The Organization for Economic Cooperation and Development released a report Monday morning highlighting the challenges that longer life expectancy poses to pension systems around the world.
The world’s retirement bill is coming due—and many countries aren’t ready to pay it.
That’s the conclusion of a report Monday from the Organization for Economic Cooperation and Development, a Paris-based group representing the world’s developed countries.
With populations aging and lifespans rising, government-supported pensions are cutting deeper into national budgets, crowding out spending on other programs and services. The added burden comes as the economies of the developed world are growing slowly, putting added pressure on the tax revenues needed to pay rising pension costs.
“The ongoing rapid demographic shift and the slowdown in the global economy highlight the need for continuing reforms,” OECD Secretary-General Angel Gurría said. “We must communicate better the message that working longer and contributing more is the only way to get a decent income in retirement.”
The report acknowledges numerous pension reforms by countries and states in recent years, but says more needs to be done. The report presented a handful of reform proposals. From the OECD:
Increasing the effective retirement age can help but more efforts are needed to assist older workers find and retain jobs. Public policies to reduce age discrimination, improve working conditions and increase training opportunities for older workers are essential.
Countries have also introduced reforms to strengthen funded private pensions. The report highlights the importance of increasing coverage rates in countries where funded pensions are voluntary. Auto-enrolment programs have been successful in raising coverage in the countries that have implemented them.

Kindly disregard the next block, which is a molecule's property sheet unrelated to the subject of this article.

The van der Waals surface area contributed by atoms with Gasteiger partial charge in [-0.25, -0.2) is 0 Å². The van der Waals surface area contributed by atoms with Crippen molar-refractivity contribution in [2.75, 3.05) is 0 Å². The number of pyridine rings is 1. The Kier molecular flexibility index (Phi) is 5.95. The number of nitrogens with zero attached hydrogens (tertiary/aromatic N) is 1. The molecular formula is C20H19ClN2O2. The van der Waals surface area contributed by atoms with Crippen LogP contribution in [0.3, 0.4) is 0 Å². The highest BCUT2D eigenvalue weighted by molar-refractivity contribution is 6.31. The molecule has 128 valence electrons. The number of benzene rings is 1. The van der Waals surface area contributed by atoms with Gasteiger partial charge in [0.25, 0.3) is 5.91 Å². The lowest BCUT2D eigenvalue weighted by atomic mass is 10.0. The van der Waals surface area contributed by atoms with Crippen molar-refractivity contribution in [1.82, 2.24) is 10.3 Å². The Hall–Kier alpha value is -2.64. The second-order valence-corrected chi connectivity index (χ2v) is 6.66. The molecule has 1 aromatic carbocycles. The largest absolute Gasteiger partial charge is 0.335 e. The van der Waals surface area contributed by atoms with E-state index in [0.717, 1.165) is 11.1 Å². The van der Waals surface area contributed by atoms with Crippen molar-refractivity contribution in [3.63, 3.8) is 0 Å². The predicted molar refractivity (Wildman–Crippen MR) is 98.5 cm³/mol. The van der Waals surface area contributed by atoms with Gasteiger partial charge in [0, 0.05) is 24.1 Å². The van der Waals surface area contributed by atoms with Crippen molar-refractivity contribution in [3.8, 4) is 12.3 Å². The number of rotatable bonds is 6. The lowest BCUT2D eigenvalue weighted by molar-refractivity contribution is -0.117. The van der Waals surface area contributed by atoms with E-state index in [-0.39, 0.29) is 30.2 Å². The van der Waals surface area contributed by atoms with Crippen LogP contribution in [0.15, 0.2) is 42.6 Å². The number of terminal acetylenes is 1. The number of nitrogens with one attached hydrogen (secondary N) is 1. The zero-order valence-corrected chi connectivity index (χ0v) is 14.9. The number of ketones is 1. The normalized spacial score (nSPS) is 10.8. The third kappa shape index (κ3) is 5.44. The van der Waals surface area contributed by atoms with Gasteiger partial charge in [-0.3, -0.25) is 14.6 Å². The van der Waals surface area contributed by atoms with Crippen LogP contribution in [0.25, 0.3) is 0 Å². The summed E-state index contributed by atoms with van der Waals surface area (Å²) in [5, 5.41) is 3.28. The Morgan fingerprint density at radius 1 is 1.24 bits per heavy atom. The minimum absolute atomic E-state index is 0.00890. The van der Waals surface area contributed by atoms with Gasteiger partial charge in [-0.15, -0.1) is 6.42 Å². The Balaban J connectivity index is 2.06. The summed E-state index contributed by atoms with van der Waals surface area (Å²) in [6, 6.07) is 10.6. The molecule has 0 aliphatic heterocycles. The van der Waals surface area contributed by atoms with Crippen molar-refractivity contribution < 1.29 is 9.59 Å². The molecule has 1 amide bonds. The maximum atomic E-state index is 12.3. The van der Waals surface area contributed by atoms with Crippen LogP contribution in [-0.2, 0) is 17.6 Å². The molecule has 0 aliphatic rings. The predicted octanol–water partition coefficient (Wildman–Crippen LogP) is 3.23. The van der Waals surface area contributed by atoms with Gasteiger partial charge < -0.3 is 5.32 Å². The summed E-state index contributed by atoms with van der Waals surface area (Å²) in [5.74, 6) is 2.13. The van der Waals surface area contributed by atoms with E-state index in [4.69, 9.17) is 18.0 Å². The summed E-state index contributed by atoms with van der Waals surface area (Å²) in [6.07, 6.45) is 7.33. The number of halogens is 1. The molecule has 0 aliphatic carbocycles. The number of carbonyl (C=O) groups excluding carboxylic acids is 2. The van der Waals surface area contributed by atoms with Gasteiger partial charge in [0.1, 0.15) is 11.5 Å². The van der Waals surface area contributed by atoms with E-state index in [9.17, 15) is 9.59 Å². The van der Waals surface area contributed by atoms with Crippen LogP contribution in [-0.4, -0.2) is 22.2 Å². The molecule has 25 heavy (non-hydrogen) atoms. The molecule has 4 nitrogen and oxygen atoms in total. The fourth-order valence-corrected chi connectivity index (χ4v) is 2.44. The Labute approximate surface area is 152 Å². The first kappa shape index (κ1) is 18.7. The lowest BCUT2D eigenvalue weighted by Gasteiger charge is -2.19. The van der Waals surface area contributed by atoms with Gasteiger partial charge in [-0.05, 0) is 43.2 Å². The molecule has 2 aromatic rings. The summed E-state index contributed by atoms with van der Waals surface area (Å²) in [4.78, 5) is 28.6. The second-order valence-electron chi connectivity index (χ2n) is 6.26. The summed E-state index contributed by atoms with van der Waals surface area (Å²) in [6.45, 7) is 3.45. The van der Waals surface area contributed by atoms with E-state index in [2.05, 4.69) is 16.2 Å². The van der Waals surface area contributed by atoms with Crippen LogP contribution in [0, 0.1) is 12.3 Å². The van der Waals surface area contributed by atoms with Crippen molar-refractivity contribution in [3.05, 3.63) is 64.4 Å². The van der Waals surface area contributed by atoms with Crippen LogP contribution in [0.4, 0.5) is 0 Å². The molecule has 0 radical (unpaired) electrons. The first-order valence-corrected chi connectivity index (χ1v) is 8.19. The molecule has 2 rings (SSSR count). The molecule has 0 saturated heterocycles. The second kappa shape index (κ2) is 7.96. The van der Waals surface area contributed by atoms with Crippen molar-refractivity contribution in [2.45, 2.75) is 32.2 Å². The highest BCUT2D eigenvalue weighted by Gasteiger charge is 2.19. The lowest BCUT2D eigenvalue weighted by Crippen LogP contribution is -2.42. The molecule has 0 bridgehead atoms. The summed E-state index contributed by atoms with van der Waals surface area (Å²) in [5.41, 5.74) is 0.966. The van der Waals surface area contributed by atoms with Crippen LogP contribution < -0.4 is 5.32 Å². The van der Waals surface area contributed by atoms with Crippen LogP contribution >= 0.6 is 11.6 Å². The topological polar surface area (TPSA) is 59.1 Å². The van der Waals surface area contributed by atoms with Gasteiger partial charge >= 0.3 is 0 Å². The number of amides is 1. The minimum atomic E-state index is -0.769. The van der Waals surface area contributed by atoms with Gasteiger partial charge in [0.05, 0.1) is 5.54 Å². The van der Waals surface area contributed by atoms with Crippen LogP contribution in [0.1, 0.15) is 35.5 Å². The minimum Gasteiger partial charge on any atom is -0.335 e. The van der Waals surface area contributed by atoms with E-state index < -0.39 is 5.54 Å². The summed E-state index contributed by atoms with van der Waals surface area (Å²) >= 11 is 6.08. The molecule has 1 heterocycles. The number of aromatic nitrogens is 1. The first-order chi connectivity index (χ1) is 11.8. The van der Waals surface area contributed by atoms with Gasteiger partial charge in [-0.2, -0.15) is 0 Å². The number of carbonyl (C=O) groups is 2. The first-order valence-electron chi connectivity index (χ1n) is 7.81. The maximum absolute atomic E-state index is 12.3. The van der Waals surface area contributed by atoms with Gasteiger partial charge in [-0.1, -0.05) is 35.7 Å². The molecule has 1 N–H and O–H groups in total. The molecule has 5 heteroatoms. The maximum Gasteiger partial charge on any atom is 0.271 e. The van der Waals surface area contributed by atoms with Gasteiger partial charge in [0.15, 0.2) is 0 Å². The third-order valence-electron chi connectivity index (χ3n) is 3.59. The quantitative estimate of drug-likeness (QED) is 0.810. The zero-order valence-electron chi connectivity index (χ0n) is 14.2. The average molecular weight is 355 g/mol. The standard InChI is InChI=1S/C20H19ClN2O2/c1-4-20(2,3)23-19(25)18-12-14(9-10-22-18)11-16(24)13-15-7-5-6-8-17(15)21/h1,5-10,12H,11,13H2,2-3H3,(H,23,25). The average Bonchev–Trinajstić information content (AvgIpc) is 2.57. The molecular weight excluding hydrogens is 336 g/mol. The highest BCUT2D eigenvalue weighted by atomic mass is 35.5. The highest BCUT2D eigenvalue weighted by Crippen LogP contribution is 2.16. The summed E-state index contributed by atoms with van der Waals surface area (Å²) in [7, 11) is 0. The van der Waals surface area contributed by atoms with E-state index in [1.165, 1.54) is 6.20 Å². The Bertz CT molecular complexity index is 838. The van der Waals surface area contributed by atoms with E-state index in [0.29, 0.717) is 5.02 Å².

The report also calls for strengthening the regulatory framework to help pension funds and annuity providers deal with the uncertainty around improving life expectancy. It argues that regulators should make sure that providers use regularly updated mortality tables, which incorporate future improvements in mortality and life expectancy. Failure to account for such improvements can result in a shortfall of provisions of well over 10% of the pension and annuity liabilities.
Capital markets could offer additional capacity for mitigating longevity risk, but the transparency, standardization and liquidity of instruments to hedge this risk need to be facilitated. The regulatory framework will also need to reflect the reduction of risk exposure these instruments offer by ensuring they are appropriately valued by accounting standards and lowering the level of required capital for entities hedging their longevity risk.
Issuing longevity bonds and publishing a longevity index to serve as a benchmark for the pricing and risk assessment of hedges would support the development of longevity instruments.
Rebuilding trust is also an important challenge that policy makers face, says the OECD. Young people in particular need to trust the long-term stability of the pension system and the pension promise that is made to them. Communication campaigns and individual pension statements to explain the need for reform and facilitate choice by individuals are needed, says the OECD.
The full OECD report can be read here.
Photo by Horia Varlan via Flickr CC License